Billionaire Elon Musk is known for his futuristic ideas and his latest suggestion might just save us from being irrelevant as artificial intelligence (AI) grows more prominent.
The Tesla and SpaceX CEO said on Monday that humans need to merge with machines to become a sort of cyborg.
"Over time I think we will probably see a closer merger of biological intelligence and digital intelligence," Musk told an audience at the World Government Summit in Dubai, where he also launched Tesla in the United Arab Emirates (UAE).
"It's mostly about the bandwidth, the speed of the connection between your brain and the digital version of yourself, particularly output."
Musk explained what he meant by saying that computers can communicate at "a trillion bits per second", while humans, whose main communication method is typing with their fingers via a mobile device, can do about 10 bits per second.
In an age when AI threatens to become widespread, humans would be useless, so there's a need to merge with machines, according to Musk.
"Some high bandwidth interface to the brain will be something that helps achieve a symbiosis between human and machine intelligence and maybe solves the control problem and the usefulness problem," Musk explained.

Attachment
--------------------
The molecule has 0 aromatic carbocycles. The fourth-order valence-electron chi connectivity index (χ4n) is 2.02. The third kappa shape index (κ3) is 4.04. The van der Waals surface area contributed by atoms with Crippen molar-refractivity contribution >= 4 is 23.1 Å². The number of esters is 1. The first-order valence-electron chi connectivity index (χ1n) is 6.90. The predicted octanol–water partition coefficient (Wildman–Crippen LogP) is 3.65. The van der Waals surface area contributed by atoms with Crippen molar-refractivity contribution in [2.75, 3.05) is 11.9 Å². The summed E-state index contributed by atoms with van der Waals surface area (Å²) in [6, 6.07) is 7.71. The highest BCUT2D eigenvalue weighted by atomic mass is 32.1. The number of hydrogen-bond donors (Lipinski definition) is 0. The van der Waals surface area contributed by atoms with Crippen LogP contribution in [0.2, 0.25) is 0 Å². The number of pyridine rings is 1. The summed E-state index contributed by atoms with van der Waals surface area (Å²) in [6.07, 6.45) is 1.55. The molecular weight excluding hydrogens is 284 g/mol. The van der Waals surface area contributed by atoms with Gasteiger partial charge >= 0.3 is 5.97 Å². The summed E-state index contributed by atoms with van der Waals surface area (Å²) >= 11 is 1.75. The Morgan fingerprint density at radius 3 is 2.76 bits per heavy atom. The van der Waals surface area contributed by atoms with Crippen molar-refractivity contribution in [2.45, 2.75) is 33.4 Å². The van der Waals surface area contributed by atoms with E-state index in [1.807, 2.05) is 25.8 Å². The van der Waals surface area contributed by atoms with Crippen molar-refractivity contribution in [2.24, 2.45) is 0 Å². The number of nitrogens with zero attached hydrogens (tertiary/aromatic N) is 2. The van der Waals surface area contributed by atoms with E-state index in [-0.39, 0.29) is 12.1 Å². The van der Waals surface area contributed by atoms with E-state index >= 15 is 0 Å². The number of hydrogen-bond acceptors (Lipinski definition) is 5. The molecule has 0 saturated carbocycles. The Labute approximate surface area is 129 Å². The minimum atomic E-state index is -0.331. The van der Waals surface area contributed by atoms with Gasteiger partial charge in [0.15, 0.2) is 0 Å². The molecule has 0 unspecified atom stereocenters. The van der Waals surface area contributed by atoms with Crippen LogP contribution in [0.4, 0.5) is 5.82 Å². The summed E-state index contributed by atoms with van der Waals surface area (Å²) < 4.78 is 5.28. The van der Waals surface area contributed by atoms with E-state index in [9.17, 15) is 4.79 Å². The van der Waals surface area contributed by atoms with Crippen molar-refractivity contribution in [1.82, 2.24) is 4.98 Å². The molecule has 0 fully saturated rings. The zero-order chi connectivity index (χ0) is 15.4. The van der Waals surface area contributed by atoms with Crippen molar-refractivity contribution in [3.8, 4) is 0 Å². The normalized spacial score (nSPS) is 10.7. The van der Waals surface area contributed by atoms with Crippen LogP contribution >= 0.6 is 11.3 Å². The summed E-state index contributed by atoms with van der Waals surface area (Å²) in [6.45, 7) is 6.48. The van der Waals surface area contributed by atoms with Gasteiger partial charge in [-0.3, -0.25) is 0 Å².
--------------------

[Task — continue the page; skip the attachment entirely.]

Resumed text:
The technologists proposal would see a new layer of a brain able to access information quickly and tap into artificial intelligence. It's not the first time Musk has spoken about the need for humans to evolve, but it's a constant theme of his talks on how society can deal with the disruptive threat of AI.
'Very quick' disruption
During his talk, Musk touched upon his fear of "deep AI" which goes beyond driverless cars to what he called "artificial general intelligence". This he described as AI that is "smarter than the smartest human on earth" and called it a "dangerous situation".
While this might be some way off, the Tesla boss said the more immediate threat is how AI, particularly autonomous cars, which his own firm is developing, will displace jobs. He said the disruption to people whose job it is to drive will take place over the next 20 years, after which 12 to 15 per cent of the global workforce will be unemployed.
"The most near term impact from a technology standpoint is autonomous cars … That is going to happen much faster than people realise and it's going to be a great convenience," Musk said.
"But there are many people whose jobs are to drive. In fact I think it might be the single largest employer of people ... Driving in various forms. So we need to figure out new roles for what do those people do, but it will be very disruptive and very quick."
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